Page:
PEORIA — Welcome to the promised land.

For the last 18 months, Mark Chambers has been defined as another man in the recent parade of coaches at East St. Louis High School. Now he's carved out a championship legacy no one else in school history has accomplished.

Forget talk of a rebuilding job, Chambers knew East St. Louis basketball needed a philosophical revival and the expectations were high.

On the day he was hired, Jan. 3, 2018, Chambers' new boss proclaimed a question would be determined very early for this talented Flyers program that was in desperate need of structure.

"We're ready to see if Mark Chambers can take us to the promised land," East St. Louis athletics director Leonard Manley said to local media after the announcement.

Chambers' hire represented East St. Louis' sixth coach in a seven-year period. The Flyers (30-6), which have eight senior players on this roster and four senior starters, were just tired of hearing so many different leadership voices.

Just 15 months after Chambers accepted the head basketball coach job, the program's fifth head coach in three years, East St. Louis' dramatic comeback resulting in an overtime Class 3A state championship win over Chicago Bogan is proof the program is finally in the correct hands.

"At first when he came in, we didn't want to buy in and thought this is just another coach," Flyers guard Jashawn Anderson said. "Then, (Flyers leading scorer Terrance Hargrove Jr.) told us he knew what he was talking about and it was time to listen. We worked hard and we accomplished history today."

On March 16, 2019, the East St. Louis basketball program has for the first time found itself called state champions and have found residence in what Chambers' boss called "the promised land."

"I made it about them and not about me," Chambers said. "We ended up in the sectional championship and that (loss) hurt them really, really badly. These players helped me last year change the culture and identity of the program, and I can't thank them enough for that."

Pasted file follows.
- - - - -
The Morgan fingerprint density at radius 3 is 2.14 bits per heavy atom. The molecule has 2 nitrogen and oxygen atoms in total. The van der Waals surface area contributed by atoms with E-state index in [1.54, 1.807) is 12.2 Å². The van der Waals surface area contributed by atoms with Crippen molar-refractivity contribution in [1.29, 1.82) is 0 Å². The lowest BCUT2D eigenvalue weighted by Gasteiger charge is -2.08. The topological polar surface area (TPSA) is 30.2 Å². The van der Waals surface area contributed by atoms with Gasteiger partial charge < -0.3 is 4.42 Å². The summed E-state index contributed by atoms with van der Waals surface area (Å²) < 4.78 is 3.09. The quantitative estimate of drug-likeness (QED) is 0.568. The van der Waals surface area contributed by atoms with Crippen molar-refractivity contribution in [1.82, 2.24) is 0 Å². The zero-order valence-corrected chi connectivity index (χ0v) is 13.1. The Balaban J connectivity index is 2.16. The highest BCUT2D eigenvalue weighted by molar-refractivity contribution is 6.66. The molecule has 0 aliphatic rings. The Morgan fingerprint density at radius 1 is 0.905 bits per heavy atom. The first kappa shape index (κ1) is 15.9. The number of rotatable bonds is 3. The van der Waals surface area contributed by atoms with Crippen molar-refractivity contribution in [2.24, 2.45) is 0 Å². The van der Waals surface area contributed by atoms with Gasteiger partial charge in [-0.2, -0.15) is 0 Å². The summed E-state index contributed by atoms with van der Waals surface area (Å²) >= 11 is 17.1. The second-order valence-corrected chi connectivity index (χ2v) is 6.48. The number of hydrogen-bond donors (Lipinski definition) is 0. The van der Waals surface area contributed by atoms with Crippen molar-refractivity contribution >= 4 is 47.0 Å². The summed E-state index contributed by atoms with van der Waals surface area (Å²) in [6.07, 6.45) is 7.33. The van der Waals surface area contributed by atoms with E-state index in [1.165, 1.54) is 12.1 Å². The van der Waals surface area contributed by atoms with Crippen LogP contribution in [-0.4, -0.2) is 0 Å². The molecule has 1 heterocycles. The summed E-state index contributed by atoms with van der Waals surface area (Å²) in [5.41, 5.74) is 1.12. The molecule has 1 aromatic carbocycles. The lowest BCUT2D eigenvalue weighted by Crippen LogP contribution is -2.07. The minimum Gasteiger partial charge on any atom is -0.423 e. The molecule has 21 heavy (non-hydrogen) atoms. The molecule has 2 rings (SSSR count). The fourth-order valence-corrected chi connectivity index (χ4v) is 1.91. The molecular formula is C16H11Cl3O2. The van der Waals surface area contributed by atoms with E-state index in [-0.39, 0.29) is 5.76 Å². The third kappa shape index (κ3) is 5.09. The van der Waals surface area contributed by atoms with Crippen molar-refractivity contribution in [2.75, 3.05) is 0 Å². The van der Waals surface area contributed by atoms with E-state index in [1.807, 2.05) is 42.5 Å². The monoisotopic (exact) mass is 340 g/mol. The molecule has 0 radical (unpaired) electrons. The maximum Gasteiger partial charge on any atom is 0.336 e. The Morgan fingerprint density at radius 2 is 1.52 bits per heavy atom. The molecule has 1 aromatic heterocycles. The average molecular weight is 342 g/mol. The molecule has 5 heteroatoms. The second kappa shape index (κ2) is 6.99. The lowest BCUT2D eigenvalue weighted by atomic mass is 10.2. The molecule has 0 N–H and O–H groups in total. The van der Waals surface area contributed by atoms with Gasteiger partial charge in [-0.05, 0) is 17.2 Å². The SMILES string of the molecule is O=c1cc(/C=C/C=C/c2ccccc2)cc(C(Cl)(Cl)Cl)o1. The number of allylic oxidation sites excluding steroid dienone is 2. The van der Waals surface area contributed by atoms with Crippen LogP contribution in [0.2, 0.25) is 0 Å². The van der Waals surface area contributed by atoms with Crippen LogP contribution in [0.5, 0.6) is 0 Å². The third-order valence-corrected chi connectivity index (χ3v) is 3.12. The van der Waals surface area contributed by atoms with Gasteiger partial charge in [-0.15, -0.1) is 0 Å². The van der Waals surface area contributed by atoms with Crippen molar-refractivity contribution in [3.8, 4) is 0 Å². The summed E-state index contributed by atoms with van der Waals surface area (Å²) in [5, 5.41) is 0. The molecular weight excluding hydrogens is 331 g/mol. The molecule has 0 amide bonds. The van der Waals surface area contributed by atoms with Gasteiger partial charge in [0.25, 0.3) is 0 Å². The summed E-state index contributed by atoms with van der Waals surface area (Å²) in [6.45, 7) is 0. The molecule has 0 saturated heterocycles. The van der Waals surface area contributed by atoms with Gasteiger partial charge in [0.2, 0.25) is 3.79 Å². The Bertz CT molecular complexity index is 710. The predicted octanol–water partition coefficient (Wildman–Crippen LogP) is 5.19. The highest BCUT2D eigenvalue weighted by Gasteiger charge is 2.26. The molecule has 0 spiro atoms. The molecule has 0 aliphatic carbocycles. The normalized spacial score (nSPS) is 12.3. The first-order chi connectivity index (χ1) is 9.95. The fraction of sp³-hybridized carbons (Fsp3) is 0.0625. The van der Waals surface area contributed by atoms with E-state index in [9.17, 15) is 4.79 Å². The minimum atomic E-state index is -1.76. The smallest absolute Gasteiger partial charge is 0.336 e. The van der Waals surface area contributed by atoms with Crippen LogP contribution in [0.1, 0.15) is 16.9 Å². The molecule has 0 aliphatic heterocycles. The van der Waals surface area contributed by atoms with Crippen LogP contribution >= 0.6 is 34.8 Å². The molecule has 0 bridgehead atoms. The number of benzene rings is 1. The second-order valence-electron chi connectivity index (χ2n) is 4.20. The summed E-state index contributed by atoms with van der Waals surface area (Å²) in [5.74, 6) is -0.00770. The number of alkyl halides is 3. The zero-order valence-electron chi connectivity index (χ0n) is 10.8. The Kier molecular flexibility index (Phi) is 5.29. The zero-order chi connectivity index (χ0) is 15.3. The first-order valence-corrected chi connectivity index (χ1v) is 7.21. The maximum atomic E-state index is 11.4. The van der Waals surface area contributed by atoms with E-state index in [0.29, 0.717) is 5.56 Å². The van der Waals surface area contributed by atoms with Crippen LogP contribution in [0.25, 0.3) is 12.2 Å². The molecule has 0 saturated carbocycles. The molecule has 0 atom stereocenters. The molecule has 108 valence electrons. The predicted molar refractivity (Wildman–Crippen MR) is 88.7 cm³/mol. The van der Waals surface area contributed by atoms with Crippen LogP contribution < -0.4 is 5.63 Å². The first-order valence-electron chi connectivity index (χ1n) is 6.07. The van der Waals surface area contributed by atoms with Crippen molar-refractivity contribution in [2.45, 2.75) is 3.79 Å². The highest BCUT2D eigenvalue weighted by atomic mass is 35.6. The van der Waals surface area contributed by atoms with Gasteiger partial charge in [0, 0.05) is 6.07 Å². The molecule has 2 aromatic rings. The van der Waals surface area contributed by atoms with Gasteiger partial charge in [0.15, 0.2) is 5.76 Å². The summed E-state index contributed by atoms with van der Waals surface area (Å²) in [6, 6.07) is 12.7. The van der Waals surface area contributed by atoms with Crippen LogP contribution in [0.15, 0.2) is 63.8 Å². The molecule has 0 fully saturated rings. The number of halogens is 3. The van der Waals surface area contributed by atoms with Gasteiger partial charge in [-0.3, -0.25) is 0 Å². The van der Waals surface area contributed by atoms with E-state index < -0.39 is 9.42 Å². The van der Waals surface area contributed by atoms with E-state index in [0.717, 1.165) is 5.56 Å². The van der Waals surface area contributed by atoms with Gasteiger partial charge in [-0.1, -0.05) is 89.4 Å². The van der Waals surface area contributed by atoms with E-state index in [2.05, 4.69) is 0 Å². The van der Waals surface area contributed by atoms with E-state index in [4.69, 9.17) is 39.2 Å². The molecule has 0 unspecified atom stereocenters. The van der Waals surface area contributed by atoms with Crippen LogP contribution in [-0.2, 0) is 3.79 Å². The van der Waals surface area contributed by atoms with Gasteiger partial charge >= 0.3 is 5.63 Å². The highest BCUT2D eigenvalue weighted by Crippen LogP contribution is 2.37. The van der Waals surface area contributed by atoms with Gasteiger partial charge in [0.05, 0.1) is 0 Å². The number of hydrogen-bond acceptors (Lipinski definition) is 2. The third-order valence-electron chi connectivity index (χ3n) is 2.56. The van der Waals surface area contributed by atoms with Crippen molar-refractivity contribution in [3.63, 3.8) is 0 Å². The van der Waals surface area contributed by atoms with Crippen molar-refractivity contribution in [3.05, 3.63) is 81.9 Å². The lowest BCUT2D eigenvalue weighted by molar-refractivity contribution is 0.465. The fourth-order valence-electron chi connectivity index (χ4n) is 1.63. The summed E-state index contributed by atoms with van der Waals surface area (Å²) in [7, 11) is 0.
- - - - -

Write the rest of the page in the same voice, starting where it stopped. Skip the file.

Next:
Following the victory, nothing is new about the East St. Louis program after Saturday. Nothing except a brand new state title trophy, which has never been the property of East St. Louis basketball in its school history.

"It's something in them now that you just can't coach it," Chambers said. "You listen to them talk, see them work and that's where it comes from. It's about their belief in chasing greatness. I think in their minds they decided to do whatever it takes to be great."

Chambers, an East St. Louis native and a 12-year assistant at Cahokia High School, immediately got his best player, Terrance Hargrove Jr., onboard mentally and emotionally and that was no easy task. The 49-year-old former minor league baseball player was the fifth different head coach in the last three years for Hargrove's class.

"There were low points and we just kept thinking that we need to get a stagnant coach and we decided as a group that we can't use this as an excuse anymore," Hargrove said. "He's a father figure to me and we're not here without him. I know that to be true."

Hargrove, a St. Louis University signee, had 32 points and 10 rebounds in his final high school game that included 13 points in the final quarter and overtime. With the belief of the 6-foot-7 talent, Chambers knew the rest of this veteran group would follow.

"He immediately told us that he thought we could a win a state championship and nobody else did," Hargrove Jr. said. "We put in the work because he believed in us."

Before the ball was tipped Saturday afternoon at Carver Arena, Chambers had accomplished his initial goal of a cultural change for East St. Louis High School basketball. After the tip, East St. Louis left Carver Arena with a win after a 36-minute state championship game which it never led in regulation and held a lead for only 46 seconds.

"We knew that (earlier in the season) if we put them in situations against the top teams in the state, we'll be ready for March," Chambers said. "We went through a lot of adversity already on and off the court. That's why a game like this where you're down seven with three (minutes) to go doesn't faze you. It's just another challenge that these guys have always met."

Matt Stevens is a Journal Star sports reporter. Contact him at 686-3214 or Follow him on Twitter @matthewcstevens.